The clothes you’re wearing right now tell a story. Do me a favour, take your top and turn the hem over. Look at the seams. Another human’s hands have touched those. If they could talk what would they say? How would they describe the conditions they were produced under? What would they say about the person who created them? About their pay or rights? How about the fabric, where does it come from? How has dye that’s been used impacted the local environment?
What story do your clothes tell?
I’ve noticed more and more of you seem to be taking an interest in the story behind the clothes you wear.
You may be familiar with the term ‘fast fashion’. It refers to the speed at which many high street brands churn out clothing ranges.
In fact, fashion is so fast and cheap, you can now buy clothes for less than the price of a fast food meal.
The natural alternative to shopping with fast fashion brands is to seek what are often referred to as sustainable or ethical fashion brands. But if you’re used to shopping on the high street and spending so little, to some, ethical brands can appear expensive. Buying from ethical brands is great, but it isn’t the only way to build a sustainable wardrobe, particularly if you’re on a tight budget.
In this post I’m highlighting a variety of different actions you can take to make your wardrobe more sustainable.
01 | Take care of your clothes – so you can wear them for longer instead of replacing them. So many people I’ve come across are used to just chucking their clothes on the bed or even the floor when they get home from work or in from a day out. Give your clothes the care and love they deserve and they will give you plenty of wear. So fold your clothes and put them away or hang them up when you’ve finished wearing them. Follow the care instructions on the label and take a little bit of time to understand about different fabrics so you can reduce the impact of everyday wear and tear. Taking care of your clothes will give you longevity which means they won’t end up on landfill in three months time.
02 | Shop less often – buy less often and consider your purchases carefully. Often people buy things on a whim because they’re cheap and easy so it doesn’t matter if it’s going to be a stopgap and only serves you for one occasion. Think how often you do this. Wedding, buy something new. Holiday, buy something new. Friend’s birthday, buy something new. You end up with a wardrobe full of clothes that never really give you that warm fuzzy feeling inside because they were always intended to be worn for ‘that occasion’.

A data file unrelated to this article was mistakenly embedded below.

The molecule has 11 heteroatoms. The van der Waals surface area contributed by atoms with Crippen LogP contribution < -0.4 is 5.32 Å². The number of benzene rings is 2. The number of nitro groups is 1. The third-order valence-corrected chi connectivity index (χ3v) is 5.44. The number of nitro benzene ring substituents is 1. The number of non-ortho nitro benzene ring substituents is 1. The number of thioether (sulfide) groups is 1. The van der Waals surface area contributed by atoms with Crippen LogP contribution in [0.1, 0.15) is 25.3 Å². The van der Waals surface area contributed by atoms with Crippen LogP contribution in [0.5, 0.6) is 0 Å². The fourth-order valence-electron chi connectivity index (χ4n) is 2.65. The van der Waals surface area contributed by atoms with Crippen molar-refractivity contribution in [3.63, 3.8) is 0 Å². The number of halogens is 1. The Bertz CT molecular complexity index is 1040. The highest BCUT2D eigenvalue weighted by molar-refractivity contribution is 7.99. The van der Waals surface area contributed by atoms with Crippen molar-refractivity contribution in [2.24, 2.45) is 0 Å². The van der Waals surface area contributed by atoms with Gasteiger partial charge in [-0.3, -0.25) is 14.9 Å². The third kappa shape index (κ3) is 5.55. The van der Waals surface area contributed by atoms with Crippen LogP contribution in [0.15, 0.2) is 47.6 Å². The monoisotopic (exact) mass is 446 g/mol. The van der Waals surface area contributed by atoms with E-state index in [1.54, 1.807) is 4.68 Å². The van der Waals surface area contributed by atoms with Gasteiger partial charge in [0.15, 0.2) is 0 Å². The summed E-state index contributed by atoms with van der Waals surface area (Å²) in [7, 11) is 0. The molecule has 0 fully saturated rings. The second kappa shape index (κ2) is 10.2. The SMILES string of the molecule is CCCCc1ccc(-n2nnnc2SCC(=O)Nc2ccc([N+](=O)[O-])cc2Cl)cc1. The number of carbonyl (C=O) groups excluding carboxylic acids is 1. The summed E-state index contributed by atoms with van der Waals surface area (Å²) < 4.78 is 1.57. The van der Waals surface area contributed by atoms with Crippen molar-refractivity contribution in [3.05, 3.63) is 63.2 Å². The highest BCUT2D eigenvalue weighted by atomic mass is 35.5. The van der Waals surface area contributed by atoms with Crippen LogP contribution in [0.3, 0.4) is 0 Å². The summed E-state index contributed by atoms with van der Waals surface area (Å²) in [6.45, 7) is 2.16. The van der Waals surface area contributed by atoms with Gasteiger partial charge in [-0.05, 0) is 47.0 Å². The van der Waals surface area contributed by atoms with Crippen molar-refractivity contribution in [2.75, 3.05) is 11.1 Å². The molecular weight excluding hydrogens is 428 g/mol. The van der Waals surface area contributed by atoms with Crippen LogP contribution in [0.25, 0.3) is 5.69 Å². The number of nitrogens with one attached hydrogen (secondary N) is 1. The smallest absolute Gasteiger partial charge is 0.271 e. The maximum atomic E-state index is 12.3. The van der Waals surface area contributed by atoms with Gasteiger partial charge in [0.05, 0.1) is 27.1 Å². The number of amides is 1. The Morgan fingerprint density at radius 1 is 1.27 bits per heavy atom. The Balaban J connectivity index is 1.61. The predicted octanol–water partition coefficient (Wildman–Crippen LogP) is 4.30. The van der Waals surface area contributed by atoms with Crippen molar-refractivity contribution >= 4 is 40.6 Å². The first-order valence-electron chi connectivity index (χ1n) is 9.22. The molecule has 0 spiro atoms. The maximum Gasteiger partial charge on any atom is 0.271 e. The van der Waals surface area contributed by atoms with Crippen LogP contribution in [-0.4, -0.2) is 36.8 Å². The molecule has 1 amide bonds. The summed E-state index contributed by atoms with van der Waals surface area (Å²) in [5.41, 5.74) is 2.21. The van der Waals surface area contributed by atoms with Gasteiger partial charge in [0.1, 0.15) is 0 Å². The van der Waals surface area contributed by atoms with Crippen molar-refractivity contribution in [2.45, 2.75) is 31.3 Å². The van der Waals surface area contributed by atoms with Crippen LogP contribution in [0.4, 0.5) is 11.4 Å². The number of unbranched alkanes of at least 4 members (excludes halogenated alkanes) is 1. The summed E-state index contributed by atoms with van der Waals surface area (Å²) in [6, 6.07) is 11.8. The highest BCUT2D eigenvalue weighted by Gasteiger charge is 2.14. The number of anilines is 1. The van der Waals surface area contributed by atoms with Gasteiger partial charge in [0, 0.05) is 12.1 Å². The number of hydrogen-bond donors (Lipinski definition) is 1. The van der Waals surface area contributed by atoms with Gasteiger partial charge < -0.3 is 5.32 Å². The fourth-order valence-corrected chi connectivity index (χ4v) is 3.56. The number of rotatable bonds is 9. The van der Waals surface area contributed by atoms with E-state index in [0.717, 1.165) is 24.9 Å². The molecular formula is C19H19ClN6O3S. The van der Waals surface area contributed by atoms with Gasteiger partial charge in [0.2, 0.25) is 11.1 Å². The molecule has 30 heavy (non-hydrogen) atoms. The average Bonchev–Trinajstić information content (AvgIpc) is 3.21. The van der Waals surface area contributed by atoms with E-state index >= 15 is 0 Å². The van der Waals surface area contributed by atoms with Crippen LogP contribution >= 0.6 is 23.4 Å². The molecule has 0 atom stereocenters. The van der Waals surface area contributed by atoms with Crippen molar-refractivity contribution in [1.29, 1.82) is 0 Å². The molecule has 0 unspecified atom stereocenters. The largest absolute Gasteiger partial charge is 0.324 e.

This is the wrong way to approach your wardrobe. If you’re not going to wear it long term don’t buy it. When you do buy, look for pieces that are high quality and will slot into your wardrobe and work with the other pieces you already have in there. This approach to your wardrobe will offer more variety and feature individual pieces that can then be combined in the number of ways to create a range of unique outfits.
03 | Buy less – as well as buying less, buy better quality clothes. Higher quality pieces will last longer meaning you won’t have to replace them as often. If you give them a bit of love and care, (see point 1), you can end up with clothes hanging in your wardrobe that are a decade old and still cool AF.
It is worth noting that luxury brands can sometimes use fabrics that are delicate and well, luxury. This means they won’t stand up well to the brunt of daily wear. So be careful with this. High quality items don’t have to be super expensive.
04 | Shop second hand – in second-hand or vintage stores, there are so many popping up right now. Clothing exchanges have even started appearing were you can take clothes you no longer want and swap them with others. This is a fantastic way of recycling clothes and rejuvenating your wardrobe. Shopping second hand or vintage can be time consuming, but sites like eBay or the Depop app allow you to search or filter results, which means you can find those perfect shoes quickly. Depop is actually a great place to find higher quality brands for really reasonable prices, often with little wear and tear. All these options are a great way of finding new clothes, while saving money and preventing more clothing ending up on landfill.
05 | Buy from ethical brands – you may think ethical brands are more expensive than the high street. But in most cases they’re comparable with what I would like to say is the middle tier of the high street. So think brands like Ted Baker, Reiss, All Saints, Whistles etc. If you’re buying less they can be affordable. Aside from ethical brands look for small independent shops and designers where they make their own clothes. The t-shirt in my photos is from my cousin’s first menswear collection. Shopping this way, you know exactly where your clothes come from and who put them together.
Fast fashion is pretty crazy right now. But the industry won’t change until people vote with their feet. That means buying less, buying better quality, and asking companies to be more transparent about their supply chain. By taking even the smallest of steps to make your wardrobe more sustainable you can help place more pressure on the industry which will hopefully lead to change.
Tell me how you’ve made your wardrobe more sustainable in the comments below.